The initiative, brain child of my workmate Sam Hayes, was a resounding success with seven new donors giving blood for the first time and another 30 people from our workplace also giving blood. To put that into perspective, the Red Cross Australia aim to get five new donors every seven days across the entire country, and our localised workplace managed to get seven new donors over the course of three days.

This was a great team building exercise, one that everyone can be proud of as every blood donation will save up to three lives. If you think this might be a good idea for your workplace, give the Red Cross a call (Australia: 13 14 95) and see if they can send the donor mobile out your way for a day or two. You can also visit their website at http://www.donateblood.com.au/

New X-Men Film is Definitely First Class

I like my lazy Sundays, a sleep-in followed by some PS3 (Lego Pirates of the Caribbean if you are interested), a quick tidy up of the house, and then out with Alaisdair and Tim for sushi, movies, and Max Brenner. The movie this Sunday was X-Men: First Class, a prequel to the X-Men trilogy set in 1960 before the establishment of the mutant academy starring James McAvoy as Charles Xavier and Michael Fassbender as Erik Lehnsherr (better known as Professor X and Magneto).

Let me start by saying that this movie really shows up all previous X-Men movies, making them look quite dated. It may be set in the 60’s but the special effects are simply amazing. It is all backed up by an excellent story that ties in well with the main series, the references to other movies are subtle, and the cameos are fun. But this not just a super hero story about saving the world, this is a film that blurs the lines on what ot means to be good, what it means to be evil, and what it means to be human.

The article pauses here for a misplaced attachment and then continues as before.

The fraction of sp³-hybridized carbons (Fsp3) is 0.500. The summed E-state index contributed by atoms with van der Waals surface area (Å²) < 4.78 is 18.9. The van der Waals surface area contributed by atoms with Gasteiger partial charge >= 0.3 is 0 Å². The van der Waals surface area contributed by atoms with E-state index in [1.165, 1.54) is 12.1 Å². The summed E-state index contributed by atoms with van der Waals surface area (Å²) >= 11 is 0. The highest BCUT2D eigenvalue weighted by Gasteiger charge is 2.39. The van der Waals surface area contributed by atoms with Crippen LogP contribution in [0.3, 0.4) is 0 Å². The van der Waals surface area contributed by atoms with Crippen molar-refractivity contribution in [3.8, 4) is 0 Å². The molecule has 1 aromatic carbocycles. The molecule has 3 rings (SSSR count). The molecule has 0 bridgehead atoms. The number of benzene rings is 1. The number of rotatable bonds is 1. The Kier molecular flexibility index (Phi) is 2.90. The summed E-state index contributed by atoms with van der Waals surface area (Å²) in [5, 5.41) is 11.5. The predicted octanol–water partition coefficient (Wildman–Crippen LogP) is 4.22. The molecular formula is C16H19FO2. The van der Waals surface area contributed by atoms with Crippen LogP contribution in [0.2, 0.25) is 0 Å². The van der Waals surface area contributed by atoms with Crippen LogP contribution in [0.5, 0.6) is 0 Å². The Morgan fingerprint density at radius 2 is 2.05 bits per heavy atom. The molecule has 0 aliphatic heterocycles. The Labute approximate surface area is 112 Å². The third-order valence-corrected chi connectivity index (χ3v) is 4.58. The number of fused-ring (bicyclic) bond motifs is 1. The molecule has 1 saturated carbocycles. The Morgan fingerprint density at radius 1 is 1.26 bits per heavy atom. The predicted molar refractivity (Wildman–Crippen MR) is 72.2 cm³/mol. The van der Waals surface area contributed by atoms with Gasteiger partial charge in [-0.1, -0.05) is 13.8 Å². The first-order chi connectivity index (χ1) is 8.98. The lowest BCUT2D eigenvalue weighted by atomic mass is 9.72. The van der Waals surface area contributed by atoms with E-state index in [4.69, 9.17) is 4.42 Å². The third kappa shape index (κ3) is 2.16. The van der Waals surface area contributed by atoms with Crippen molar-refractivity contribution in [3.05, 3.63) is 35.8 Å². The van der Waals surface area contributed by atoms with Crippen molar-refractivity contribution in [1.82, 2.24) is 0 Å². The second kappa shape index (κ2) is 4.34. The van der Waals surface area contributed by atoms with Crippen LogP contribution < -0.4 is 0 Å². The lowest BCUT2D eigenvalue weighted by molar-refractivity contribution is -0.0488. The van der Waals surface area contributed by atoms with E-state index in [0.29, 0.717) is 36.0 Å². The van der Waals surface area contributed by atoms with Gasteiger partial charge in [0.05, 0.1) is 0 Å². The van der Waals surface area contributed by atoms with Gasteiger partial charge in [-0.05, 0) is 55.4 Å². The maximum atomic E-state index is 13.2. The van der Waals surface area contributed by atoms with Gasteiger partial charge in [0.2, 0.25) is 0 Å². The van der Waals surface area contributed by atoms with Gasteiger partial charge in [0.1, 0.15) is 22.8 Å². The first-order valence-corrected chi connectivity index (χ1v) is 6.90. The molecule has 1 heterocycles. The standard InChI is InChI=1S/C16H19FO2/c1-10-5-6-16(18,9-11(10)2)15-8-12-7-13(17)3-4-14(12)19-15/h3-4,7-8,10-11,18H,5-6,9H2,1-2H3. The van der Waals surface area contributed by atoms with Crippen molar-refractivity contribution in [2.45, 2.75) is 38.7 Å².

The acting is top notch, James McAvoy delivers another solid performance but Michael Fassbender really steals the show here, showing just why he is fast become one of the most saught after talents. And of course there is January Jones…

January Jones is reason enough to go see X-Men: First Class

X-Men: first class has far surpassed my expectations for X-Men films. It has charm, it has flair, and it has a fantastic story filled with likeable characters. It’s going straight to the top of the list for best movies this year.

Oxford Dictionary Word of the Day – Controversy

This is a new weekly post that I am trying out. I am taking the Oxford Dictionary word of the day, explaining the meaning and where it comes from, and then using it in a sentence that is somehow related to a sci-fi / fantasy world. The rest is up to you guys, I want you to post your own sentences in the comments field below, the crazier the better. Today’s word of the day is:

Controversy

noun (plural controversies)

Definition:
Prolonged public disagreement or heated discussion.

the design of the building has caused controversy

the announcement ended a protracted controversy

Origin:
late Middle English: from Latin controversia, from controversus ‘turned against, disputed’, from contro- (variant of contra- ‘against’) + versus, past participle of vertere ‘to turn’

Usage:
There are two possible pronunciations of the word controversy: one puts the stress on the con- and the other puts it on the -trov-. The second pronunciation, though common, is still widely held to be incorrect in standard English

My Sentence:
A peaceful demonstration demanding equal rights for dolphins has ended in controversy after the lead demonstrator was caught eating a can of tuna.

Ok, now its your turn. For the person who writes the best sentence this week, I will spare one of their pets from the Zombie Apocalypse.